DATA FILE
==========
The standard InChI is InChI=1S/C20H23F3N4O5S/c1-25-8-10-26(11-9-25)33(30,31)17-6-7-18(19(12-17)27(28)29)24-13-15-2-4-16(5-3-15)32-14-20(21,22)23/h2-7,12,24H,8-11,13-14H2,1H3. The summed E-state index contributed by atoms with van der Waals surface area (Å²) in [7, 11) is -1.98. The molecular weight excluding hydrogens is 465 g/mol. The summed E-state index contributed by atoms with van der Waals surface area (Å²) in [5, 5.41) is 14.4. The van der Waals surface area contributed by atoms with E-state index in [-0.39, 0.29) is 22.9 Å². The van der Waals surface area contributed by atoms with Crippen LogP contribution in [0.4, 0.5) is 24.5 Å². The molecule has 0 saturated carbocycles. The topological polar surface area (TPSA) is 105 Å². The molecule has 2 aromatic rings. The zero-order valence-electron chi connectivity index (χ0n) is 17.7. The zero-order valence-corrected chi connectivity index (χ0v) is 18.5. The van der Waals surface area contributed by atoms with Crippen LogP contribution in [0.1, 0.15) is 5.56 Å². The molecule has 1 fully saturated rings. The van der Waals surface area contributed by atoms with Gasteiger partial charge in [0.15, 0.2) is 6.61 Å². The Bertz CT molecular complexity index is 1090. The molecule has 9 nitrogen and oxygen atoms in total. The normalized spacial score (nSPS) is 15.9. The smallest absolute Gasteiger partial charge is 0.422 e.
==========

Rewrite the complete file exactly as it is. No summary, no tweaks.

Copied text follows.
The standard InChI is InChI=1S/C20H23F3N4O5S/c1-25-8-10-26(11-9-25)33(30,31)17-6-7-18(19(12-17)27(28)29)24-13-15-2-4-16(5-3-15)32-14-20(21,22)23/h2-7,12,24H,8-11,13-14H2,1H3. The summed E-state index contributed by atoms with van der Waals surface area (Å²) in [7, 11) is -1.98. The molecular weight excluding hydrogens is 465 g/mol. The summed E-state index contributed by atoms with van der Waals surface area (Å²) in [5, 5.41) is 14.4. The van der Waals surface area contributed by atoms with E-state index in [-0.39, 0.29) is 22.9 Å². The van der Waals surface area contributed by atoms with Crippen LogP contribution in [0.4, 0.5) is 24.5 Å². The molecule has 0 saturated carbocycles. The topological polar surface area (TPSA) is 105 Å². The molecule has 2 aromatic rings. The zero-order valence-electron chi connectivity index (χ0n) is 17.7. The zero-order valence-corrected chi connectivity index (χ0v) is 18.5. The van der Waals surface area contributed by atoms with Crippen LogP contribution in [0.1, 0.15) is 5.56 Å². The molecule has 1 fully saturated rings. The van der Waals surface area contributed by atoms with Gasteiger partial charge in [0.15, 0.2) is 6.61 Å². The Bertz CT molecular complexity index is 1090. The molecule has 9 nitrogen and oxygen atoms in total. The normalized spacial score (nSPS) is 15.9. The smallest absolute Gasteiger partial charge is 0.422 e.